The Boomerang Buyer: How Many are Coming Back?

It takes 7 seven years for a foreclosure to disappear from a credit score. Now do the math from when the Great Recession began, and 2016 could very well signal the era of the boomerang buyer.

A boomerang buyer is one of the 7 million people who lost their homes to foreclosure during the recession. There are varying degrees of optimism as to what they will do now. On the high end of optimism, Realty Trac, using foreclosure, affordability, and demographic data, believes almost 3.5 million Americans will become eligible to buy a home over the next 3 years. The highest potential will be seen in the areas hardest hit by the recession, specifically the Phoenix, Miami, Detroit, and Las Vegas areas.Screen Shot 2016-03-16 at 1.18.49 PM TransUnion, whose numbers have been cited by the Wall Street Journal, has much more modest predictions. Their report, which defines a boomerang buyer as anyone who had a foreclosure, short sale, loan modification, or 60 day deiliquency during the recession, predicts that under 1 million of boomerang buyers will be able to meet underwriting guidelines over the next 3 years.Screen Shot 2016-03-16 at 1.17.06 PM          While both reports are predict future growth, are we looking at an explosion of returning buyers, or will boomerang buyers offer more of a bunny-hill of growth?

They’re coming back! The TransUnion report is on the modest end, and it still predicts a solid 2.2 million boomerang buyers to return by 2021. That would double their current rate. It is also one thing to have a foreclosure taken off of a credit report, and another for a buyer to have a qualifying credit score. From 2006–2015, the number of Americans considered to be Super Prime credit holders rose by about 10 million. According to governing.com, the average credit score in the US is 687, with Minnesota boasting the highest average score of 718, and Nevada having the lowest at 660.

More encouraging, boomerang buyers in 2014 made up about 10 percent of homebuyers (counting FHA buyers). The overwhelming consensus is that these numbers will on go up over the next few years. FHA numbers may also hint at the future. It only takes 3 years for someone with a foreclosure to qualify for an FHA loan, so many boomerang buyers have already bought homes with an FHA loan, with plans to refinance into a conventional loan down the road.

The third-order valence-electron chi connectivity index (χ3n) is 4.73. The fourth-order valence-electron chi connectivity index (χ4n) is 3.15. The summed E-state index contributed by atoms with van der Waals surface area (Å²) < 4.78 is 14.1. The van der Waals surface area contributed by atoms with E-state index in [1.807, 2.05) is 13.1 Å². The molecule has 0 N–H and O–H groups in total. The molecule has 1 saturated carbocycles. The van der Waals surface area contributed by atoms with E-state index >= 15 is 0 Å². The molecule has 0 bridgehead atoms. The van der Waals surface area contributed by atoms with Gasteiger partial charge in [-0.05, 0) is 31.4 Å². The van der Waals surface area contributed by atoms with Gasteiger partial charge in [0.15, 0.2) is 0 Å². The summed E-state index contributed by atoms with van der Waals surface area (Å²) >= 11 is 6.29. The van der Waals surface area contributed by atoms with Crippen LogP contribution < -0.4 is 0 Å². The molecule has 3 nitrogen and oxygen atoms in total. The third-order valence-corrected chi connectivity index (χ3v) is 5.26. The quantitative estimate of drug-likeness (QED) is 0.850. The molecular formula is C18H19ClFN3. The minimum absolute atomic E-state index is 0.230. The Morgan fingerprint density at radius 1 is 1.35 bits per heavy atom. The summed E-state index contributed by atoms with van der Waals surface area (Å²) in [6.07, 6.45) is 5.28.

With this in mind, the FHA’s 2015 Quarter 4 Report is promising for the entire industry. It shows what the FHA is calling ‘a shift in risk profile.’ In 2011, over 60 percent of FHA borrowers had credit scores in the 680-850 range, unreachable numbers for many who wouldn’t even be considered high risk borrowers. Today the number of borrowers in the 680-850 range is less than 50 percent, with the core of borrowers shifting to the 640-679 range.Screen Shot 2016-03-16 at 1.17.14 PM            The FHA’s willingness to take on lower credit scores (while sub 619 borrowers stay at under 5 percent of volume) shows the bigger picture of the housing industry. It shows that the industry has learned lessons from the past, and is now taking on more risk without creating a bubble. That is spectacular news for low risk boomerang buyers, considering Bloomsburg’s estimate that between 2009-2013, about 4 million potential home buyers were stymied by underwriters for low credit scores.

How many boomerang buyers return to the market is anyone’s guess.Fortunately, the array of predictions have a common denominator; boomerang buyers are going to boost the housing market. We just have to wait and see how much.



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